A doctor in Florida who was accused by the state of failing to conduct adequate evaluations of patients before ordering them medical cannabis prescriptions was cleared by a judge on Wednesday.
The Tampa Bay Times reported that an administrative judge ruled that Joseph Dorn, a Tallahassee physician, “didn’t do anything wrong” when he was the subject of a pair of undercover investigations.
Last month, the state’s Department of Health proposed a number of harsh penalties against Dorn in its written recommendation to Administrative Law Judge W. David Watkins: a permanent ban from ordering medical cannabis for patients, a $10,000 fine, and a five-year suspension of Dorn’s medical license.
But on Wednesday, per the Tampa Bay Times, Watkins “issued an order recommending that the complaint against the doctor be dismissed, saying that health officials ‘failed to present competent substantial evidence in this case establishing … that Dr. Dorn acted, or failed to act, in any manner to defraud or trick any patient, or that any patient was actually defrauded or tricked.’”
The accusations against Dorn, who boasts three decades of experience practicing medicine in Florida, stem from his interactions with two different undercover patients, referred to as “Patient O.G.” and “Patient B.D” in the state’s complaint against the doctor.
The Department of Health said Dorn failed to conduct physical examinations of “Patient O.G.” and “Patient B.D,” as the News Service of Florida reported last month, and even went as far as accusing Dorn of using a “trick or scheme” in his practice.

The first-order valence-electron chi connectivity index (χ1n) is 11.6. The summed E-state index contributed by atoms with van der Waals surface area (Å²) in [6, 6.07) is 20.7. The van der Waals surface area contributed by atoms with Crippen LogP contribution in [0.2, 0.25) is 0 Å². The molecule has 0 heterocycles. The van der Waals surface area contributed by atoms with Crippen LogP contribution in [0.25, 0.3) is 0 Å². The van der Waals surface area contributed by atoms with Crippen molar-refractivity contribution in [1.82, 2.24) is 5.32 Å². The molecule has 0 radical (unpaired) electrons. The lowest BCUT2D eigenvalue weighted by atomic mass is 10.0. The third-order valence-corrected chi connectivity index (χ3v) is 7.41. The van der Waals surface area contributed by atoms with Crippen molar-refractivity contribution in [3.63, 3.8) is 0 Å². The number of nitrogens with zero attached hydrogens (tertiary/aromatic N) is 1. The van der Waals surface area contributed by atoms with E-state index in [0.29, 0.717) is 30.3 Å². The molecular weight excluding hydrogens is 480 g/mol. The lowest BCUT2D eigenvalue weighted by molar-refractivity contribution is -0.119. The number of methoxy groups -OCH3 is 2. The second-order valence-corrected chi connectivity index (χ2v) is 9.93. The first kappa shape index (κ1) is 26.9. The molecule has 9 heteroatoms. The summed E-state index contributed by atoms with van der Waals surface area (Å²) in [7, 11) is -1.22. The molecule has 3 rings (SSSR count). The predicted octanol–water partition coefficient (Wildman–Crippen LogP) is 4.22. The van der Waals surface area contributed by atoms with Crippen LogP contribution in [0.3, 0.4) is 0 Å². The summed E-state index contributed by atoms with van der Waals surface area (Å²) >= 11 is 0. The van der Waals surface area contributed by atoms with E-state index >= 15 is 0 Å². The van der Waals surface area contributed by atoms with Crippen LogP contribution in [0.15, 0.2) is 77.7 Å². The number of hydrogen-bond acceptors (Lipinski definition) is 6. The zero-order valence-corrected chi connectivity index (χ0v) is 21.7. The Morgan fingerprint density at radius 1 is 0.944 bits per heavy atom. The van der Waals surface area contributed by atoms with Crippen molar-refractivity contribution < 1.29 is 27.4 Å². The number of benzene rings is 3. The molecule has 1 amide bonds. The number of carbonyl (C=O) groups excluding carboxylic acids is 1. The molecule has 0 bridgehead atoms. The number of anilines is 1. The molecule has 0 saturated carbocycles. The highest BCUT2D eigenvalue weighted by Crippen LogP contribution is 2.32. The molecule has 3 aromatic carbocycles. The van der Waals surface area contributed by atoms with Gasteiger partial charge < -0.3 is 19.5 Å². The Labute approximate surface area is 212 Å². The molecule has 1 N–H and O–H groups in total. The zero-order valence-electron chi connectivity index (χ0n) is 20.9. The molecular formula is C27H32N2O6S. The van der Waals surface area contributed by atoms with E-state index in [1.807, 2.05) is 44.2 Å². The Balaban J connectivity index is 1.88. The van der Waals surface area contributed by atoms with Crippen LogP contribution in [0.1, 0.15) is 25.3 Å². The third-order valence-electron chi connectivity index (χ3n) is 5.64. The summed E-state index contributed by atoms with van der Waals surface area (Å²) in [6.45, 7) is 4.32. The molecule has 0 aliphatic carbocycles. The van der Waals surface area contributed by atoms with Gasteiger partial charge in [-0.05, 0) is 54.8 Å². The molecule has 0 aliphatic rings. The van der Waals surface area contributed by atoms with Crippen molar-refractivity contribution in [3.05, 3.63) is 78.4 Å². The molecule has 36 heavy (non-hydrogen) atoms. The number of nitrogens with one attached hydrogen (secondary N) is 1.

“Instead of recognizing this responsibility, respondent (Dorn) used his designation as a qualified physician to liberally qualify patients to receive medical marijuana by only performing perfunctory consultations and ignoring many of the requirements imposed by the legislature,” attorneys for the Department of Health wrote in their recommendation to the judge last month.
But on Wednesday, Watkins said that the state lacked the evidence necessary to back those claims.
“The evidence of record undermines DOH’s argument that Dr. Dorn’s practice is nothing more than an ‘open gate’ to medical marijuana. In the case of both O.G. and B.D. (and presumably the other 28 patients examined), Dr. Dorn conducted a detailed and thorough assessment of the patient’s condition prior to prescribing medical marijuana,” Watkins wrote, as quoted by the Tampa Bay Times. “Furthermore, the preponderance of the competent substantial evidence in this case demonstrates that Dr. Dorn performed a meaningful review of O.G. and B.D.’s medical history and symptoms, identified and discussed their qualifying stressors, and noted the PTSD (post-traumatic stress disorder) symptoms being experienced by each.”
The ruling amounts to vindication for Dorn, whose attorney, Ryan Andrews, said last month that the state “offered no evidence whatsoever to support its allegation,” and that the Department of Health “does not know what the health benefits or risks are of medical marijuana.”
On Wednesday, the Times reported that Andrews “threatened to take legal action against the health department and officials involved in the complaint against his client.”
“This action didn’t sound in good faith and now it’s our turn to seek justice and right this wrong against everyone involved. This entire action against Dr. Dorn is an embarrassment and disservice to the state of Florida. Dr. Dorn is excited to continue treating patients without these baseless and harmful accusations hanging over his head,” Andrews said in a statement.
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